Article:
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What Went Wrong Between the U.S. and Israel -- and How to Fix the Alliance

Brian Katulis and Michael Singh

Also available in العربية

Wall Street Journal

March 4, 2015

Repair efforts should focus on shaping a worthwhile Iran agreement, addressing the growing instability and terrorist threats on Israel's borders, and rebuilding trust in the peace process.

U.S.-Israel relations hit their lowest point in decades in the fracas that enveloped Israeli Prime Minister Benjamin Netanyahu's address to Congress. Yet the foundation for bilateral ties is still stable. It includes a long list of shared security goals, continuous and deep engagement across government and society, and strong public support in both countries for working together. These features are in short supply among U.S. partners in the Middle East, and Israel needs all the help it can get -- which is why U.S. and Israeli leaders should take steps to repair relations after Israel forms its new government, no matter who leads it.

The crisis in U.S.-Israeli relations is often attributed to an ideological or personal conflict between President Barack Obama and Mr. Netanyahu. But the roots of the crisis run deeper.

The United States and Israel have struggled to adapt their national security strategies to a changed regional landscape. Strategic shocks to the Middle East in the past decade include the rise of Iran's regional influence after the 2003 Iraq war; growing threats from Islamist terrorist groups such as Hamas, Hezbollah, and the Islamic State (ISIS or ISIL); and the 2011 uprisings that opened the door to a series of transitions in Egypt and Syria's civil war.

Israel and the United States reacted to these shocks differently. President Obama prioritized diplomacy toward Iran and the Israeli-Palestinian conflict but otherwise sought distance from regional issues. Israel, having no option to withdraw, hunkered down. Mr. Netanyahu saw U.S. policy as imposing burdens on allies while relieving pressure on adversaries, and paving the way for a deeper disengagement that would leave Israel to fend for itself. Mr. Obama saw Israel as resisting U.S. ideas without offering viable alternatives.

Despite these dynamics, the cliche that the relationship is "indispensable" is true. Israel is a rare sort of ally in today's Middle East: It not only shares U.S. interests but also is willing and able to advance them, easing our burden. For Israel, the U.S. alliance is a national security pillar, conveying strength and support to adversaries that might otherwise be tempted to try to take advantage of Israel's small size and isolation.

This makes repairing the U.S.-Israel relationship a security priority as well as a political matter. Repair efforts should happen in a channel of empowered aides trusted by each side, much as French ambassador Jean-David Levitte and U.S. national security adviser Stephen Hadley were able to repair Franco-American relations in the wake of the Iraq war. Efforts should focus on three key fronts:

1. Iran. The White House must recognize that while Mr. Netanyahu may be the most vociferous critic of U.S. diplomacy with Iran, Israeli concerns are shared by other allies in the region -- and this is not the only issue that divides us from allies. A nuclear deal is not assured, nor would one resolve our concerns about Iranian support for terrorism or other destabilizing activities. In addition to securing a worthwhile agreement, we need to reassure allies about continuing U.S. commitment to address these threats. Devising joint strategies for doing so and bolstering our allies' capacity to contribute is a start. The United States has lacked a broader regional strategy for a long time and would benefit from one, regardless of the outcome with Iran.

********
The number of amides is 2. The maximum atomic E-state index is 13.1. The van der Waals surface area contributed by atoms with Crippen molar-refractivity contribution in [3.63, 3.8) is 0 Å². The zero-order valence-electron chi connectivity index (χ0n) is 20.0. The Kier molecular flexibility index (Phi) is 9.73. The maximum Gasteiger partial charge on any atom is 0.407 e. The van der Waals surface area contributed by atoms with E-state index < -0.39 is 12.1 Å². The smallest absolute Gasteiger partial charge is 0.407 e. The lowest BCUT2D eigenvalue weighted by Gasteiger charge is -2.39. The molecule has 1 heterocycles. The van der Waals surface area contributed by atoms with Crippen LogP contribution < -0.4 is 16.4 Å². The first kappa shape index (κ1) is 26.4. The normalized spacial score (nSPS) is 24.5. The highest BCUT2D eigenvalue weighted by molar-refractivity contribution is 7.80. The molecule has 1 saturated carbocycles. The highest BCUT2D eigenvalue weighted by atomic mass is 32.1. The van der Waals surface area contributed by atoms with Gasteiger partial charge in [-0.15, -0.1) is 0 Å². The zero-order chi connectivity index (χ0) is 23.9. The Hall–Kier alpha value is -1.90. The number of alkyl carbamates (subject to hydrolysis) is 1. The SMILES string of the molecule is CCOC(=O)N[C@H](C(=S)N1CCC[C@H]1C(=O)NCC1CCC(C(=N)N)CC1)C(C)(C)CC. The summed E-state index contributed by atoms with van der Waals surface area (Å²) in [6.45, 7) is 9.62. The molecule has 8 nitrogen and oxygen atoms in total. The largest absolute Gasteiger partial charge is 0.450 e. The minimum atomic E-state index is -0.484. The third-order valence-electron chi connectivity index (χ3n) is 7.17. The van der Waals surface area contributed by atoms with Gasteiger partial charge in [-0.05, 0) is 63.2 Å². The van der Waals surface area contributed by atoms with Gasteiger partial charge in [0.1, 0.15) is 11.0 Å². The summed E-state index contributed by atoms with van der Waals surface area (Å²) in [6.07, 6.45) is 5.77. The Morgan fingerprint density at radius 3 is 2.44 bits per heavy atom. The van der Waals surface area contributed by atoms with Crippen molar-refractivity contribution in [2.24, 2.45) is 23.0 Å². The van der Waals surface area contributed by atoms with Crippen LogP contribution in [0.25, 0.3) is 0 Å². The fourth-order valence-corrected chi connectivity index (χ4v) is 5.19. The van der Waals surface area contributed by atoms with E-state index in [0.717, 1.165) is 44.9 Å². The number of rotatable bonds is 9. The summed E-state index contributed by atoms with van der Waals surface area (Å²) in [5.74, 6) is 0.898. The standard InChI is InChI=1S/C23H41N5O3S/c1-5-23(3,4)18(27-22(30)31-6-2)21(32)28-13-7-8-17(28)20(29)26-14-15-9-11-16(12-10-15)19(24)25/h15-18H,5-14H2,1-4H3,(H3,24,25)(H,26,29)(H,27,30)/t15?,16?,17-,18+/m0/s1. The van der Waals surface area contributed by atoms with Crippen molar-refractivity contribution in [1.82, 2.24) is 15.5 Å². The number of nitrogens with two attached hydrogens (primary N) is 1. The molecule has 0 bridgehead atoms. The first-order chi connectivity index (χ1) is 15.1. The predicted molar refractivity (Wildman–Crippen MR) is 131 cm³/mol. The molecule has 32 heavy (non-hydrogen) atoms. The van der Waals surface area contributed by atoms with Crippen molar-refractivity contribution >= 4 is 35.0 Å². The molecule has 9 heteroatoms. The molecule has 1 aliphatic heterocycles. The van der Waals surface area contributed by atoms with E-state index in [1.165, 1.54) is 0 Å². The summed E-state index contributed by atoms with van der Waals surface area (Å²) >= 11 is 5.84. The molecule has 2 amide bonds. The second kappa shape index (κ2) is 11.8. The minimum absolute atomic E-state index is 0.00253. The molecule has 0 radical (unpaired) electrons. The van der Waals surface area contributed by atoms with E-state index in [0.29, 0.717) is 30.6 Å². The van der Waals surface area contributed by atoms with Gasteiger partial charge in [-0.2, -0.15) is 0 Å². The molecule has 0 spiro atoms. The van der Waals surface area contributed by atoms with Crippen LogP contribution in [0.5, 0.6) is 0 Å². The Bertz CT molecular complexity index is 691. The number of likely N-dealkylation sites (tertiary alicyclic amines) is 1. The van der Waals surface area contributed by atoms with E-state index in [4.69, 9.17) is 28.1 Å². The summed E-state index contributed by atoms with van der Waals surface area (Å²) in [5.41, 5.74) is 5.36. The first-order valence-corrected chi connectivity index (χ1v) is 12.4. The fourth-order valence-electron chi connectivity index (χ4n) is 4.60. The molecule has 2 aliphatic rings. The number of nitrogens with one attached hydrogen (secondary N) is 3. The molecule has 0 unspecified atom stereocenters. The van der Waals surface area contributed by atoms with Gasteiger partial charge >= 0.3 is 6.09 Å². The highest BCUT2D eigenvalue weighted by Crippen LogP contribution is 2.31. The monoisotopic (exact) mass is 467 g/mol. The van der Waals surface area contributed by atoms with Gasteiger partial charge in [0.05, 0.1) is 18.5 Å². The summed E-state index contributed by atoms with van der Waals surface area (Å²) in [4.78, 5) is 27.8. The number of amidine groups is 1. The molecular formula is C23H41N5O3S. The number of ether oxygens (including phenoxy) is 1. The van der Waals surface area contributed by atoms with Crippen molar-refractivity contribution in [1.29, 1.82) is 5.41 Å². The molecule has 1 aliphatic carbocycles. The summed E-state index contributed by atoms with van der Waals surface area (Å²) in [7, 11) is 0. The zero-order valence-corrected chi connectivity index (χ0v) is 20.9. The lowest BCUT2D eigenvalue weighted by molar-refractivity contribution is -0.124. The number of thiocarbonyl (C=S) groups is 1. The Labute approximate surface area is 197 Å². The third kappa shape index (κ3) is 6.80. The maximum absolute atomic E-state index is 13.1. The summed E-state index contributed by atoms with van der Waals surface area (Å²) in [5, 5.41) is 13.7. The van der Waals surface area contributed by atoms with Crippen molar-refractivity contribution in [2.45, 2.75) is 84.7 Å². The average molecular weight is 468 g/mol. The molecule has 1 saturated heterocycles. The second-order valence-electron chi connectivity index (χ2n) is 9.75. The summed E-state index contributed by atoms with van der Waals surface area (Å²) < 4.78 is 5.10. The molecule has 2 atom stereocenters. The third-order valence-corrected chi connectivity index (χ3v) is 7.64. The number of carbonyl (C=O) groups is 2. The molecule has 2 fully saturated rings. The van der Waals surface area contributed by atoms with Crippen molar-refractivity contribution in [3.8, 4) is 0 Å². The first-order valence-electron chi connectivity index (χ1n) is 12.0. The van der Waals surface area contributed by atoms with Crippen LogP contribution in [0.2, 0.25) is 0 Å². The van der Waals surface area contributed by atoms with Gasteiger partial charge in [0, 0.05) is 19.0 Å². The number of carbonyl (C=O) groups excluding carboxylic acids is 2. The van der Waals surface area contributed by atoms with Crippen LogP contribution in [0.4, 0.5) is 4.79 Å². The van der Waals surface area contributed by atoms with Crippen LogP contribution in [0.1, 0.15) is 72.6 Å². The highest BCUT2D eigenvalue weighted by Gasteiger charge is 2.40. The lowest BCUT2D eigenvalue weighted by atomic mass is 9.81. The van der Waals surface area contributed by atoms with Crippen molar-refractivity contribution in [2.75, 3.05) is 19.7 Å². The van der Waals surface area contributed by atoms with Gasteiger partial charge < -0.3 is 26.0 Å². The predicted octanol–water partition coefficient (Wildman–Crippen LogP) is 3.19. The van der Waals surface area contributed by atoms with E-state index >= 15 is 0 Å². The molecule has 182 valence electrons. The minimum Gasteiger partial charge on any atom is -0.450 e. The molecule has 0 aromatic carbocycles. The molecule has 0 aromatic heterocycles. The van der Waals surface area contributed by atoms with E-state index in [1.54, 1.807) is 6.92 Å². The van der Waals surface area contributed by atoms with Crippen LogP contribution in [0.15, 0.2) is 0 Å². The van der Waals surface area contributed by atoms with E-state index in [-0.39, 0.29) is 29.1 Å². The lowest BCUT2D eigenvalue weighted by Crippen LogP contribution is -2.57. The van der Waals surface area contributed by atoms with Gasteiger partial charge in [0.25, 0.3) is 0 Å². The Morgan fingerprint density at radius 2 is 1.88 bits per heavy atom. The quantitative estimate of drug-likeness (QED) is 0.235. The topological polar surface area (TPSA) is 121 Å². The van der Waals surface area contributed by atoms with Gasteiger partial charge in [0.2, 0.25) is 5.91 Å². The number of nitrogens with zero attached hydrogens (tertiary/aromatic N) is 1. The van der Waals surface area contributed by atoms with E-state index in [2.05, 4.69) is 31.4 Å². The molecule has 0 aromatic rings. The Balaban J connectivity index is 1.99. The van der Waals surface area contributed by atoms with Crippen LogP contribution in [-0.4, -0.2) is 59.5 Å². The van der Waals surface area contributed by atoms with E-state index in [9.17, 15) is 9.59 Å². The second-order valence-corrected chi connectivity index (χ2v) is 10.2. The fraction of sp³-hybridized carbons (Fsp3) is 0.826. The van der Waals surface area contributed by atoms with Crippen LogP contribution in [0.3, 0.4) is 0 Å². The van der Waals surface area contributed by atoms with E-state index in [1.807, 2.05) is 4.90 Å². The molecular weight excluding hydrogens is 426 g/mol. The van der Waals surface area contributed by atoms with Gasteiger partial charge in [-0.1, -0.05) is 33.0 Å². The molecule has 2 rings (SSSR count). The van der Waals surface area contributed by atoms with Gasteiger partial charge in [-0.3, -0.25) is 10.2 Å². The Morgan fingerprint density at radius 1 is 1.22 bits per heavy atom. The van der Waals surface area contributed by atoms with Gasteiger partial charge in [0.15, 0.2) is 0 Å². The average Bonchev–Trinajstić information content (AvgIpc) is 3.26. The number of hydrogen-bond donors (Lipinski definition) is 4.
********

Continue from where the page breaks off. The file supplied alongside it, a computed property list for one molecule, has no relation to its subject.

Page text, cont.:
2. Counterterrorism on Israel's borders. The panoply of terrorist networks operating in Syria, Egypt's Sinai Peninsula, southern Lebanon, and the Palestinian territories of the West Bank and Gaza pose a threat to Israel and to the U.S. Israel used to worry about Arab strength; now, it fears Arab disarray and weakness. We should not only confront these groups directly but also offer to mutual partners such as Jordan support in the form of military and intelligence cooperation as well as close and early consultation on a shared regional agenda.

3. The Israeli-Palestinian conflict. A steadier approach is needed. Washington's ability to advance peace is a function of the extent to which it enjoys the trust of all sides -- Israel, the Palestinians, and the Arab states -- and influence in the region. That trust and influence have receded on every front as each party despairs of reaching a negotiated two-state solution.

The U.S. must be willing to engage in the incremental, unglamorous work of restoring trust -- among all sides -- to halt the regression of the peace process and rebuild its foundation. For its part, Israel must recognize that bad ideas will continue to fill the diplomatic vacuum as long as it neglects to put forward a plan to resolve the conflict.

Hanging over our agenda is doubt among U.S. allies about our commitment to the region, to our allies and their interests, and to action. The U.S.-Israel alliance is a leading indicator of this commitment and is of surpassing value to U.S. security. Repair efforts will require leaders in both countries to take constructive steps together.

Brian Katulis is a senior fellow at the Center for American Progress. Michael Singh is the managing director and Lane-Swig Senior Fellow at The Washington Institute. This article originally appeared on the Wall Street Journal blog "Think Tank."